The next morning it was up and out of the yurt camp for one last bus transfer and one last ride. And it was pretty much a disaster the whole way. We were never real happy with the yurt camps and while this one had the advantage of the lake/reservoir, I actually don’t like sharing my bathroom and shower stall with dozens of other people. The beds aren’t that comfortable, you can hear everything going on in the camp, and they only have electricity during a few hours in the evening.

Our third and final yurt camp

Conditions at the yurt camp could be kind of rough, but the extreme cuteness of these marmots helped a bit

So we packed up, got on the bus … and learned the next day that I’d left my toiletry bag in the yurt. Without electricity it was just dark in there and I didn’t see it. Normally that wouldn’t be so bad but the bag included some medications I need. Replacing them has been a real pain, though eventually it worked.

If anything the bike ride was even worse. We were supposed to bike into Bukhara, another of the great ancient Silk Road centers and one-time capital of the Persian Samanid empire. Somehow our bike leaders and the local Uzbeki guide could never coordinate where we were going to meet up for lunch and so repeatedly we would be told that we would ride for 20 or 30 minutes and then there would be a break or lunch and … it wouldn’t happen. OK, they’re over there and we’re over here and we’ll ride toward them and they’ll drive toward us, except it never worked. Just a mess.

Mark on the road to Bukhara. We were supposed to have stopped for lunch LONG before this and ultimately it would be another hour or so before we finally made it.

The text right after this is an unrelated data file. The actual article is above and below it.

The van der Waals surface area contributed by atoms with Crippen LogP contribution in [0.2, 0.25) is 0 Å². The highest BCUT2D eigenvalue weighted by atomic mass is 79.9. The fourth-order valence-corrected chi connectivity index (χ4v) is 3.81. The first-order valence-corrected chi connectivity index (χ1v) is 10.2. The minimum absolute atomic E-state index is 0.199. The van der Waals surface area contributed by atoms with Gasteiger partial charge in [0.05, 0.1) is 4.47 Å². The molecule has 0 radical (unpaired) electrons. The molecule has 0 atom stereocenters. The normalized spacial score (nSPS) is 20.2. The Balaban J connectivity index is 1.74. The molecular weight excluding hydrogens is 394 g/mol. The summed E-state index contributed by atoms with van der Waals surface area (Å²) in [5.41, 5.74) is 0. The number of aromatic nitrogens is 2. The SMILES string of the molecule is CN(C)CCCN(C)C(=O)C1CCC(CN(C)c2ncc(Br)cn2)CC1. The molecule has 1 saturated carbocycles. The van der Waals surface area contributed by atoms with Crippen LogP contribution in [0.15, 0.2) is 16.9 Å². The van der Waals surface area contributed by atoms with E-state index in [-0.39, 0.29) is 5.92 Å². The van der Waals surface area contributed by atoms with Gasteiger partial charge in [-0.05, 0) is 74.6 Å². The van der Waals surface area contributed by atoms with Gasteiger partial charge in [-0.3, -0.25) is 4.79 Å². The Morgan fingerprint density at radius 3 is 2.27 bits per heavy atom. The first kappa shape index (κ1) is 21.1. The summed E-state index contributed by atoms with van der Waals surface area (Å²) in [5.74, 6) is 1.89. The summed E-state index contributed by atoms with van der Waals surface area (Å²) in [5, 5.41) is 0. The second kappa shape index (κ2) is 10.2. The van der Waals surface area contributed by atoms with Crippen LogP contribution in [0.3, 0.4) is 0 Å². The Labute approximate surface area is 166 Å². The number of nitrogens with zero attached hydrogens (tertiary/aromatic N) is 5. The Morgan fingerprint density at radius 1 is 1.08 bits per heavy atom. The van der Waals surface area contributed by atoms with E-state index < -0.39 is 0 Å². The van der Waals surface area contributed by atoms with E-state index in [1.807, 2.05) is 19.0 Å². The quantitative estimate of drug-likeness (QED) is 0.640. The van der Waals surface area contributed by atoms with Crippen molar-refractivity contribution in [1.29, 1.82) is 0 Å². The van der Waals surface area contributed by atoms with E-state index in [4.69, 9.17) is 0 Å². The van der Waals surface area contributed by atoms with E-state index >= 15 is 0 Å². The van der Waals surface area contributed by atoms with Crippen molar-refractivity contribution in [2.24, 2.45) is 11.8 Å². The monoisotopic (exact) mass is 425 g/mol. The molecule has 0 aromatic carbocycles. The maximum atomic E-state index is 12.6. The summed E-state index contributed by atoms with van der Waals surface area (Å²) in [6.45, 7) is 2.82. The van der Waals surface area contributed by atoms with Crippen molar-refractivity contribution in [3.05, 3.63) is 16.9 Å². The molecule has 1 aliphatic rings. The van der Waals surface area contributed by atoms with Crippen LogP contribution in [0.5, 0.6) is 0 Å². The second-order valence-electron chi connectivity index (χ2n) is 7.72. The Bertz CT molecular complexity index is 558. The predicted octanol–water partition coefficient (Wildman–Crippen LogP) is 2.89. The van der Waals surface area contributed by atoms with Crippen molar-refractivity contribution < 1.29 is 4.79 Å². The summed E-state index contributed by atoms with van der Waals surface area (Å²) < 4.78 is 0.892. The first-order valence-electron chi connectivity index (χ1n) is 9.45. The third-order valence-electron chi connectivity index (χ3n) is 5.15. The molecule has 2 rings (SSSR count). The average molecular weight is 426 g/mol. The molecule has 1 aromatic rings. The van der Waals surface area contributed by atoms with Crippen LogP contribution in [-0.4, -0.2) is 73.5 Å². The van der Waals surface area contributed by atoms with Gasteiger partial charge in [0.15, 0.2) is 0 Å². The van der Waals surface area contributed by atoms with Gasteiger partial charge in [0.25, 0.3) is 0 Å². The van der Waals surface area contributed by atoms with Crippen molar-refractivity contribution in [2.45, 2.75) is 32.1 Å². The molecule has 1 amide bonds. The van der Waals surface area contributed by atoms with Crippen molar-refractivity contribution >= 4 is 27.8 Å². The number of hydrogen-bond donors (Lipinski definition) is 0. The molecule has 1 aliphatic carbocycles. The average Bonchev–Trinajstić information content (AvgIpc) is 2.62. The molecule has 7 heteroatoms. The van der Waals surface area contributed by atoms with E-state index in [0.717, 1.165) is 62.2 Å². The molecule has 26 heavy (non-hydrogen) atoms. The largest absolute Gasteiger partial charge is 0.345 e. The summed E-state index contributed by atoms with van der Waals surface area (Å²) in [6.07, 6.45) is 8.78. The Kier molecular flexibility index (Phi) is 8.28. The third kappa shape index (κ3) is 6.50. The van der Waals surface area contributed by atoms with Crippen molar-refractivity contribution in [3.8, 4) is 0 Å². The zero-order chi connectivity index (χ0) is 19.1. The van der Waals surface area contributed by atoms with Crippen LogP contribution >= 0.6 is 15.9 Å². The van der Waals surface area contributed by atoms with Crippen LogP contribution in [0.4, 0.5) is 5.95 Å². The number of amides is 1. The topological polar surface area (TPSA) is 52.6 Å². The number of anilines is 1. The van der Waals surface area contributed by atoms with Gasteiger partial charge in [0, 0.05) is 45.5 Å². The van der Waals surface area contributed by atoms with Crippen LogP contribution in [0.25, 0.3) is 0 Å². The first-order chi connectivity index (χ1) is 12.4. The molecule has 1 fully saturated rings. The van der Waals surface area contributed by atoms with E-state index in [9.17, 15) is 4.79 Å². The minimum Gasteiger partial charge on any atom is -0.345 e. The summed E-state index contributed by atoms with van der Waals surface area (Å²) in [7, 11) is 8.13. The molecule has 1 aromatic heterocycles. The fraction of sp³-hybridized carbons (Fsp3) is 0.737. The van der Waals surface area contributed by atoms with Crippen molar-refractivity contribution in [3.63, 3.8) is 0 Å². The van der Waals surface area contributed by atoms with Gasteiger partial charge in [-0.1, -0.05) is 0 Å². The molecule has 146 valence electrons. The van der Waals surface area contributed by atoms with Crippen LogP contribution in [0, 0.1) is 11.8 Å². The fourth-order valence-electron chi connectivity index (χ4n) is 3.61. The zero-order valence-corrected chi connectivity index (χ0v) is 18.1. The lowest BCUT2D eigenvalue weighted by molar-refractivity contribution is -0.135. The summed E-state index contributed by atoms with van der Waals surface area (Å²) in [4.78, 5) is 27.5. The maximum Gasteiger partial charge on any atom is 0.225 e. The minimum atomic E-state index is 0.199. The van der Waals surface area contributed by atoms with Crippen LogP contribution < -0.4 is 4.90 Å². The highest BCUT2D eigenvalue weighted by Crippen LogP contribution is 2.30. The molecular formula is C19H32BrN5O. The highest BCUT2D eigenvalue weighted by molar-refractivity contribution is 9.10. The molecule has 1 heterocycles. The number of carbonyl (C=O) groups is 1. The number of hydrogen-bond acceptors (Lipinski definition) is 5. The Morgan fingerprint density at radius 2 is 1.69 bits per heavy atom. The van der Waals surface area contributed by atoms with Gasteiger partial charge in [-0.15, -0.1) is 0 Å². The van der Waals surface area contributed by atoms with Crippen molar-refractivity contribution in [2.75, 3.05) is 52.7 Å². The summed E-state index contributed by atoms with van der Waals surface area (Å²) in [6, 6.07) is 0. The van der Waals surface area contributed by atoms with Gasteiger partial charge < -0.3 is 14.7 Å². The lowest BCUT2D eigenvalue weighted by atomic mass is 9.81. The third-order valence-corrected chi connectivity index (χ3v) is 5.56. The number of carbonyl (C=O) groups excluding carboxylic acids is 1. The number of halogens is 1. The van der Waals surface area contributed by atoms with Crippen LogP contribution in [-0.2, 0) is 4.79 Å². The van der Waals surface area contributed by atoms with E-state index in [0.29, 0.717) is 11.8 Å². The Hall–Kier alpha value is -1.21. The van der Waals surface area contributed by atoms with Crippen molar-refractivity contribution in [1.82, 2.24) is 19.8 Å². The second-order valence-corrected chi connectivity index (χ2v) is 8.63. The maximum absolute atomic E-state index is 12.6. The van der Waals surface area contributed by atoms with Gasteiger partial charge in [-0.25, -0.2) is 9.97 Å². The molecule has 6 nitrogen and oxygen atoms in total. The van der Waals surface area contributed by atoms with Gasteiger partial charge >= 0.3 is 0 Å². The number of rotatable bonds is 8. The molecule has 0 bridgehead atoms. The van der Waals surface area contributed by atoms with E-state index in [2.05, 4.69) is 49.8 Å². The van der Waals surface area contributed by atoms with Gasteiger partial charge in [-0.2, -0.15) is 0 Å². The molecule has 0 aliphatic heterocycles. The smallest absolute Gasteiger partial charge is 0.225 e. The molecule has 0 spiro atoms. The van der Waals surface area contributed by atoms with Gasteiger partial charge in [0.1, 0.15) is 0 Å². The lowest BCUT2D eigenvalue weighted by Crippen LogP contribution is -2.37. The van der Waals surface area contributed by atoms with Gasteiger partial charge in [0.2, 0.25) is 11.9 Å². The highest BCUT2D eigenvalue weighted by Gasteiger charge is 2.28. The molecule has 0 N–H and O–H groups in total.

Eventually, hours after it was scheduled, we got to a restaurant for lunch but by then I was hot and tired and apparently dehydrated enough so that nothing would help. That night I was running a fever and had chills and diarrhea and in all just a mess. And given that over the last couple days three – three! – of our comrades had tested positive for COVID I figured that was it but to my surprise I tested negative. Just dehydrated apparently.

Love that single bar!

So Mark will have to describe Bukhara in the pictures. Apparently it’s a beautiful old city, full of mosques and madrassas and so on, but I didn’t see much of it.

Finally the next morning we had a little more time in the city before it was off to the airport to fly to Tashkent and – for us – on to Almaty. Even that couldn’t go quite smoothly though – the arrival in Tashkent and transfer either to vans into the city or off to the international terminal was a mess in a pretty heavy rain – but eventually, somehow we got on the plane to Almaty.

What’s the summary of the bike trip? There’s lots of beauty in Uzbekistan – the mountains, the deserts, the Silk Road centers. And some of the food was really good, especially the multiple salads that came with nearly every meal. Don’t ever go out of your way to find Uzbeki wine, and the Grasshopper snacks that we’d loved on our earlier trips just weren’t as good, nor was the lodging. I liked a lot of the biking though I think I would struggle to get Mark to do another ride that didn’t have e-bikes. And the big thing that we enjoy about these trips is the people we meet. Doing the ride with Rebecca and Luba was always going to be great and running into Tony and Sharon was pure joy. But the rest of the people, almost without exception (almost), were fun and interesting and great to get to know. I mean, if you’re biking in Uzbekistan you must be pretty interesting, right?

One of my favorite pictures from the trip: Luba and our bike guide Sasha at the very end of the trip

And another favorite, Rachel, Becky, and Chee

Becky enjoying some tea. She was so upbeat and positive and excited about the whole trip – really made the experience better for all of us!

Even the cats loved her

Sasha leading the way on an amazingly smooth road through the desert

Mark cresting one more climb

One day we rode right past molting camels out in the wild

Our Grasshopper guide Peter and his guide-in-training son Ben. They would do the same ride as us and then do all the work getting things set up when we landed somewhere. Impressive!

Rebecca and Luba approaching the entrance of an 11th century caravansary